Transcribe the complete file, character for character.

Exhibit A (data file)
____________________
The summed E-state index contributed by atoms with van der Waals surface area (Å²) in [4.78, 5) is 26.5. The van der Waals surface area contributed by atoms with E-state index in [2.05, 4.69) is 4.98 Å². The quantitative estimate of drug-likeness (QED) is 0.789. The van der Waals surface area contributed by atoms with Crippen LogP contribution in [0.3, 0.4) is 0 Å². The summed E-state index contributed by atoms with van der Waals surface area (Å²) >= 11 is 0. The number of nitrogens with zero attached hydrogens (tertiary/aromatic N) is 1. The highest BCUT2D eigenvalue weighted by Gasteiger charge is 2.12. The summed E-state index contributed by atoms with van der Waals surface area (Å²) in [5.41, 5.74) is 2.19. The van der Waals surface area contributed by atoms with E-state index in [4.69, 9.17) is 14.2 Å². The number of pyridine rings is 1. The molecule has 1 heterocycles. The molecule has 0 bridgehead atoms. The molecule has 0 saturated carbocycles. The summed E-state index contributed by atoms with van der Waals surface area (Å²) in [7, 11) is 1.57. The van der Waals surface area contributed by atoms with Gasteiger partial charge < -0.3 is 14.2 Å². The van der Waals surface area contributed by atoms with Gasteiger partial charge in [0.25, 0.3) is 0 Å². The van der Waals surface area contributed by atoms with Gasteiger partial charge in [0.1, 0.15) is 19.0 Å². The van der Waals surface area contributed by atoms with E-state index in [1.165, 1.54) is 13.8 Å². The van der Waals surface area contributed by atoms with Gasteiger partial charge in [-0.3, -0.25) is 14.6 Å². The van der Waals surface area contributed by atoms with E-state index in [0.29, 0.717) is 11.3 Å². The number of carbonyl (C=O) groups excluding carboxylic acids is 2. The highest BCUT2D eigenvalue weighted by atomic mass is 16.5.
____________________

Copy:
The summed E-state index contributed by atoms with van der Waals surface area (Å²) in [4.78, 5) is 26.5. The van der Waals surface area contributed by atoms with E-state index in [2.05, 4.69) is 4.98 Å². The quantitative estimate of drug-likeness (QED) is 0.789. The van der Waals surface area contributed by atoms with Crippen LogP contribution in [0.3, 0.4) is 0 Å². The summed E-state index contributed by atoms with van der Waals surface area (Å²) >= 11 is 0. The number of nitrogens with zero attached hydrogens (tertiary/aromatic N) is 1. The highest BCUT2D eigenvalue weighted by Gasteiger charge is 2.12. The summed E-state index contributed by atoms with van der Waals surface area (Å²) in [5.41, 5.74) is 2.19. The van der Waals surface area contributed by atoms with E-state index in [4.69, 9.17) is 14.2 Å². The number of pyridine rings is 1. The molecule has 1 heterocycles. The molecule has 0 bridgehead atoms. The molecule has 0 saturated carbocycles. The summed E-state index contributed by atoms with van der Waals surface area (Å²) in [7, 11) is 1.57. The van der Waals surface area contributed by atoms with Gasteiger partial charge < -0.3 is 14.2 Å². The van der Waals surface area contributed by atoms with Gasteiger partial charge in [0.25, 0.3) is 0 Å². The van der Waals surface area contributed by atoms with Gasteiger partial charge in [0.1, 0.15) is 19.0 Å². The van der Waals surface area contributed by atoms with E-state index in [1.165, 1.54) is 13.8 Å². The van der Waals surface area contributed by atoms with Gasteiger partial charge in [-0.3, -0.25) is 14.6 Å². The van der Waals surface area contributed by atoms with E-state index in [0.29, 0.717) is 11.3 Å². The number of carbonyl (C=O) groups excluding carboxylic acids is 2. The highest BCUT2D eigenvalue weighted by atomic mass is 16.5.